What to eat for better sleep?
In general, healthy pre-bedtime nutrition involves avoiding heavy meals and high doses of caffeine and sugar before bedtime. There are also some other foods which are known to improve the quality of your sleep, so you might want to start lining your pantry with these:
Almonds are a good sleep aid because they are a source of naturally-occurring melatonin, the hormone in our bodies that influences sleep. Some studies have found that almonds can improve sleep quality so if staying asleep is a problem you face, nibbling on a few almonds certainly wouldn’t hurt.
• Chamomile tea
While most kinds of tea is known to contain caffeine which is bad for sleep, chamomile tea is an exception that also has some additional sleep-inducing benefits that sets it apart from other teas. Chamomile tea contains an anti-oxidant called apigenin that is known to activate brain receptors responsible for causing feelings of sleepiness. The tea also helps to keep you calm and alleviate symptoms of depression.
Apart from being a good source of inflammation-fighting vitamin C, kiwis contain serotonin, a sleep-inducing hormone. Studies have found that eating kiwis an hour before bedtime reduces the time taken to fall asleep.
• White rice
We Singaporeans can rejoice – our favourite staple food is scientifically proven to improve sleep quality. The high glycaemic index of white rice does help to induce sleep, albeit when consumed in reasonable amounts. The insulin that is released from consuming white rice acts as a relaxant and promotes the release of dopamine, which in turn plays a role in sleep regulation.
Warm milk is famous as a pre-bedtime drink and for good reason. Milk contains a sleep-inducing amino acid called tryptophan which can help to get you sleepy before bedtime. It also makes for a soothing and enjoyable drink as part of a comforting bedtime routine.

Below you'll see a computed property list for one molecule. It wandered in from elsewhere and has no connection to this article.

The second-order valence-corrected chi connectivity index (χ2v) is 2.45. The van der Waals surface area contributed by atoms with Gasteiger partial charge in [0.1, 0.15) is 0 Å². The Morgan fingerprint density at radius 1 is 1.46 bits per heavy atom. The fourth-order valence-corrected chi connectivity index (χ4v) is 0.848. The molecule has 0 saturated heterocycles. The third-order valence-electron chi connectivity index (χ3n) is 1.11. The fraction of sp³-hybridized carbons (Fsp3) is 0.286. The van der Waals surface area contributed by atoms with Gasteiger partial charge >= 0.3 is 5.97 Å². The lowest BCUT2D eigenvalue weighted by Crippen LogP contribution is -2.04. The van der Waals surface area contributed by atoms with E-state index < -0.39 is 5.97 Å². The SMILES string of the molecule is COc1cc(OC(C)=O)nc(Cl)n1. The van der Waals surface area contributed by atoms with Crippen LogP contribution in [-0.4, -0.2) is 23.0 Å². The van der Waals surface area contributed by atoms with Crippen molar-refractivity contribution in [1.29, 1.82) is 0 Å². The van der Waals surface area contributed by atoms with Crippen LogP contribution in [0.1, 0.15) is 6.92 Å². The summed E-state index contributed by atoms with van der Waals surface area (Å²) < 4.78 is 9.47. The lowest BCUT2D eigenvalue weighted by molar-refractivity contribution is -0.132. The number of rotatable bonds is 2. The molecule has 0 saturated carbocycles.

• Tart cherries
These red spheres of deliciousness work as more than just a sundae topping; cherries are a natural source of melatonin and tryptophan. They also carry anthocyanins, which are a powerful class of anti-oxidants that can assist with treating sleep-disrupting inflammation and pain. Aside from the fruit itself, there are also concentrates and capsules to consider. Juice is also a viable option, but watch out for the sugar content!
Photo: Active Health
Insomnia is a difficult problem to deal with as there are often many underlying causes. Home remedies can be effective when it comes to dealing with stress and helping you readjust your circadian cycle but it all boils down to matching the remedy to the cause and symptoms, so do expect some trial and error. However, if the home remedies don’t work or if your insomnia is due to a medical or genetic condition, it may be a better idea to seek the help of a professional sleep specialist.